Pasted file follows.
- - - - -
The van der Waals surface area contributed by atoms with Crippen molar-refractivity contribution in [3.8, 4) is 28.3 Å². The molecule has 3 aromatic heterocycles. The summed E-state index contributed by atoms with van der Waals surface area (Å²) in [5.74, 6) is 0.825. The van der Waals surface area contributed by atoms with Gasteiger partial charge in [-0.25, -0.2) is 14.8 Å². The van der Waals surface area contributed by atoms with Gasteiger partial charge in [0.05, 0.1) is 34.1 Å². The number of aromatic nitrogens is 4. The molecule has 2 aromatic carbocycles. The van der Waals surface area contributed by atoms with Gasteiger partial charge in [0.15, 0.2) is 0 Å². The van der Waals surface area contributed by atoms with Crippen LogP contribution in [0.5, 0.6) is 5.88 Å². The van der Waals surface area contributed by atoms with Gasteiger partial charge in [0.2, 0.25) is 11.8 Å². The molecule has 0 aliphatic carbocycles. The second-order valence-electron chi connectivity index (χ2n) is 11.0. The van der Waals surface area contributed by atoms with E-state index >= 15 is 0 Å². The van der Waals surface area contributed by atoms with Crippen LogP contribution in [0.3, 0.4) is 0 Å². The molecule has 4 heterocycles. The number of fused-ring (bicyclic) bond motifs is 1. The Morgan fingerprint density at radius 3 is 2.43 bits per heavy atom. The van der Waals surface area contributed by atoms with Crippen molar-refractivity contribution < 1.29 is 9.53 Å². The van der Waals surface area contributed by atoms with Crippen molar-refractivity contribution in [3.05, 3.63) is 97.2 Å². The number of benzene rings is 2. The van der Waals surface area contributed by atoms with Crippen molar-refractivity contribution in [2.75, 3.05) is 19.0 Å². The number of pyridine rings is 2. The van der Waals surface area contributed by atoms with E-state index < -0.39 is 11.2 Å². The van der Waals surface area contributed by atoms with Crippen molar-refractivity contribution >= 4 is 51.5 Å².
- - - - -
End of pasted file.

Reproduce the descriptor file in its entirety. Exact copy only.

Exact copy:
The van der Waals surface area contributed by atoms with Crippen molar-refractivity contribution in [3.8, 4) is 28.3 Å². The molecule has 3 aromatic heterocycles. The summed E-state index contributed by atoms with van der Waals surface area (Å²) in [5.74, 6) is 0.825. The van der Waals surface area contributed by atoms with Gasteiger partial charge in [-0.25, -0.2) is 14.8 Å². The van der Waals surface area contributed by atoms with Gasteiger partial charge in [0.05, 0.1) is 34.1 Å². The number of aromatic nitrogens is 4. The molecule has 2 aromatic carbocycles. The van der Waals surface area contributed by atoms with Gasteiger partial charge in [0.15, 0.2) is 0 Å². The van der Waals surface area contributed by atoms with Crippen LogP contribution in [0.5, 0.6) is 5.88 Å². The van der Waals surface area contributed by atoms with Gasteiger partial charge in [0.2, 0.25) is 11.8 Å². The molecule has 0 aliphatic carbocycles. The second-order valence-electron chi connectivity index (χ2n) is 11.0. The van der Waals surface area contributed by atoms with E-state index >= 15 is 0 Å². The van der Waals surface area contributed by atoms with Crippen LogP contribution in [0.3, 0.4) is 0 Å². The molecule has 4 heterocycles. The number of fused-ring (bicyclic) bond motifs is 1. The Morgan fingerprint density at radius 3 is 2.43 bits per heavy atom. The van der Waals surface area contributed by atoms with Crippen molar-refractivity contribution < 1.29 is 9.53 Å². The van der Waals surface area contributed by atoms with Crippen molar-refractivity contribution in [3.05, 3.63) is 97.2 Å². The number of benzene rings is 2. The van der Waals surface area contributed by atoms with Crippen molar-refractivity contribution in [2.75, 3.05) is 19.0 Å². The number of pyridine rings is 2. The van der Waals surface area contributed by atoms with E-state index < -0.39 is 11.2 Å². The van der Waals surface area contributed by atoms with Crippen molar-refractivity contribution >= 4 is 51.5 Å².